Fall 1978 tour of the USA is a different ball of fire. San Diego 1978 is where he had a born-again experience; that concert and the preceding night in Los Angeles are particularly interesting performances from the perspective of Dylan's singing. So is his appearance. The package should be heavily illustrated with photographs from the concert if it should ever be released.
I still have unrealistic hope that "the source" will have a change of heart and give us the John Wesley Harding outtakes sooner or later (preferably sooner, while I can still remember who I am and what I had for breakfast). It's the elephant in the room which surely deserves wider exposure than being reserved for accredited academics who can travel to Tulsa. The outtakes may legally be public domain in Europe now but an official package, with accompanying copyrighted essays for example, would still be a bestseller.
Although they may be public domain in Europe have they actually been accessed by anyone in order to make an unofficial CD?
Totally agree that the early 1974 shows had a much different vibe than the tour as it progressed. I saw the tour early in Toronto and loved it. When the live album came out it was a different animal. You could practically hear the coke. Everything rushed and without much nuance. Even though I was relatively young and was thrilled to have seen Bob (he's still my favorite artist ever), I traded in the live set within a few months.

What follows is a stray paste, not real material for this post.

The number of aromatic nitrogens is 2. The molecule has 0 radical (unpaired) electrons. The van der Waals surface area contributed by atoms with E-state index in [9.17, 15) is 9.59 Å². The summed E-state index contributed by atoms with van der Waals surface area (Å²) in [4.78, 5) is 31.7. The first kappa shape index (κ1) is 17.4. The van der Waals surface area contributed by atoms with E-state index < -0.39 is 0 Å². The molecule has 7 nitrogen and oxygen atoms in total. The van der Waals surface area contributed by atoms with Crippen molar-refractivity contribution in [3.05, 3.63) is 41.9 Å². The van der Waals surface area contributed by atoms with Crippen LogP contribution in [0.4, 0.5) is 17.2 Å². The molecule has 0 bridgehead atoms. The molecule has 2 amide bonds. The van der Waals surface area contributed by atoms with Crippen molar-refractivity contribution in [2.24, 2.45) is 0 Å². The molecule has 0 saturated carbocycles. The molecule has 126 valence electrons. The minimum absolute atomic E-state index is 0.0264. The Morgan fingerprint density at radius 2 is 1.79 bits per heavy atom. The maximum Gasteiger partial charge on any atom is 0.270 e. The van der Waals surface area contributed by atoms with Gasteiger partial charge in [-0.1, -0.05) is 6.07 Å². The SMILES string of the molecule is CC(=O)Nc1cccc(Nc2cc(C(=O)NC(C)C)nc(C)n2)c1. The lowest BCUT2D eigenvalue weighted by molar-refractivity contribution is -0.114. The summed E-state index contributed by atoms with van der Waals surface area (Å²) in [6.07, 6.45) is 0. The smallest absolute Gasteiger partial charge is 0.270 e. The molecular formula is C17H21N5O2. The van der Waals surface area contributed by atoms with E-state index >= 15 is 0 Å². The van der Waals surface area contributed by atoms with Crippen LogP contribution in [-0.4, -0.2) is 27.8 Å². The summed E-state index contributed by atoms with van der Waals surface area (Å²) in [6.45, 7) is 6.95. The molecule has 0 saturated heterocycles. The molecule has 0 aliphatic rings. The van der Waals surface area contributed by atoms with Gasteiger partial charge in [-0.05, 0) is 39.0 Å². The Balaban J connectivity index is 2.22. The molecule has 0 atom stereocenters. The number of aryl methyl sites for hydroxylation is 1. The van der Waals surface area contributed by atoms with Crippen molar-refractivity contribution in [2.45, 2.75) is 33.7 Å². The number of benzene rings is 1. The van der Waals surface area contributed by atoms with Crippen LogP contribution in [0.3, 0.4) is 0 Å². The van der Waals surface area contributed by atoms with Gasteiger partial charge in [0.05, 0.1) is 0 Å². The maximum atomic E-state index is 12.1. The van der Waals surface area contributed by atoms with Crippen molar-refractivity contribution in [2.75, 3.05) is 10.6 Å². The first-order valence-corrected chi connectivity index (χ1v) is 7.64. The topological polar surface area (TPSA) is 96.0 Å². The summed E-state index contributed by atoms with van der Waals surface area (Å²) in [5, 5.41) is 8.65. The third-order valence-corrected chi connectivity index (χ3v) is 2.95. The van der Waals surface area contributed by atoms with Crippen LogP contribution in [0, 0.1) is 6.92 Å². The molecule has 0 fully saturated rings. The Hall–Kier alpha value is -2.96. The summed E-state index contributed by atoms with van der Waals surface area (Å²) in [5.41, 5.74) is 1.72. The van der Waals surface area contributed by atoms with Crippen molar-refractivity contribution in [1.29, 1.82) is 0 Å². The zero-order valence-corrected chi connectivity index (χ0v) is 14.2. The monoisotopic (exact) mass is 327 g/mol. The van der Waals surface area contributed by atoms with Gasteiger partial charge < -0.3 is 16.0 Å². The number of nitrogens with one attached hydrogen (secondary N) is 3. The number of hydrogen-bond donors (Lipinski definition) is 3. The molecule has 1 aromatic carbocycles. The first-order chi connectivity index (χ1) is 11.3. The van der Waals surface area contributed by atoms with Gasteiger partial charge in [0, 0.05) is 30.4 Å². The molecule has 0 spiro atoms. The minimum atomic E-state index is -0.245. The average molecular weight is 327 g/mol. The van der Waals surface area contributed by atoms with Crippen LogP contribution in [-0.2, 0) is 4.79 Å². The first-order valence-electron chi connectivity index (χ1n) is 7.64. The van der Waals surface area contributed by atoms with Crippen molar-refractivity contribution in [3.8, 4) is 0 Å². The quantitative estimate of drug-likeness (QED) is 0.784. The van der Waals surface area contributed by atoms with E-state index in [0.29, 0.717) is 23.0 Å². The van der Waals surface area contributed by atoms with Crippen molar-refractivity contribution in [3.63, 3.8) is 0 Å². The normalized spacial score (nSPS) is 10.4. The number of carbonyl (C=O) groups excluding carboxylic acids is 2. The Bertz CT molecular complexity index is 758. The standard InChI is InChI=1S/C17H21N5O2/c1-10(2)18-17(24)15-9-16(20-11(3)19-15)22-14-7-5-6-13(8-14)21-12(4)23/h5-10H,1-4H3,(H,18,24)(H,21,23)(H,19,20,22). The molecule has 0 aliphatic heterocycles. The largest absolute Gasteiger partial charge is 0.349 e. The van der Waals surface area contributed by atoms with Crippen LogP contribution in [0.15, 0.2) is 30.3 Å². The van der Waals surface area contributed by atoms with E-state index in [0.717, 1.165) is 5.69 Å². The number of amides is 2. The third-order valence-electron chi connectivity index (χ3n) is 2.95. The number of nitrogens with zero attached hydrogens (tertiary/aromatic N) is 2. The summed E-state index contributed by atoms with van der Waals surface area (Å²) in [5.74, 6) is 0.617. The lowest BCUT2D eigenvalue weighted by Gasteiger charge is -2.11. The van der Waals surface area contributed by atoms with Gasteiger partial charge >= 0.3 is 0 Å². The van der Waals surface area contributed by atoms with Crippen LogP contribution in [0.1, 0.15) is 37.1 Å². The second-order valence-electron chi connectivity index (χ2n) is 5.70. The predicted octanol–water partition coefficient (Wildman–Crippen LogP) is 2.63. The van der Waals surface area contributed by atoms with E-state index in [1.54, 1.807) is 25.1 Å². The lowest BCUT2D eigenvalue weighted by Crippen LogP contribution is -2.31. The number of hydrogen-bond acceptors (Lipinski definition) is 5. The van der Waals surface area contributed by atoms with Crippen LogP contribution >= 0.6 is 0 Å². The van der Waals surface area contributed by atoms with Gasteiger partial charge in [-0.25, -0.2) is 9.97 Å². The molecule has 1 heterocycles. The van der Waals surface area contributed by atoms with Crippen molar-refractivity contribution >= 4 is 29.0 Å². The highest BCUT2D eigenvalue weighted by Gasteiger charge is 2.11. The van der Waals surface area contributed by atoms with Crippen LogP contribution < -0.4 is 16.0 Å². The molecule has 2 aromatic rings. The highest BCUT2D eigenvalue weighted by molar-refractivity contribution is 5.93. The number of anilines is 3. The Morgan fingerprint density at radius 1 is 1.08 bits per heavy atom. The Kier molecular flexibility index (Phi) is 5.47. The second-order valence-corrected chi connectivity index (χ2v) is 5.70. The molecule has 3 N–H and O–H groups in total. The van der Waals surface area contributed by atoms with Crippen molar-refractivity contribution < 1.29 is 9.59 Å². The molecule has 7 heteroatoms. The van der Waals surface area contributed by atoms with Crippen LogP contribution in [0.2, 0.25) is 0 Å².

Just my .02. I have been hoping for the 74 tour to be put under the microscope for a while. I agree that the vibe changed dramatically in addition to the set lists becoming more static as the tour progressed into February.
I think a retrospective of the tour would perhaps be the best way to go as far as a release to do away with repetition and to distill the tour to its most successful elements. There was/is a 3cd boot that circulates that does this pretty successfully. 1 disc first electric, 2nd disc acoustic, 3rd second electric...etc.
I do think that the blame for the shift in energy cannot lay strictly at Levon's feet. Robertson also increased the aggressiveness of his playing and sometimes lacked dynamics. Dylan started to strain vocally and even in the acoustic sets he started to go 'over the top' and began to elasticize the melodies. I feel the sizes of the venues, the cocaine and the pressure of recording a live album all contributed to the change in musical attitude on the tour.
I love the opening shows of the tour in Chicago, the Toronto performance and the Boston shows and listen to them the most. It's only a matter of time until the BS explores this period.
What does everyone thing about including the Planet Waves sessions in a prospective 74 tour box? The album is kind of an anomaly as it really wouldn't fit anywhere else except with the tour era.
I know this is beating a dead horse but if we actually get BotT and Desire, this will be a great ****ing year. I hate to get excited but it’s hard not to.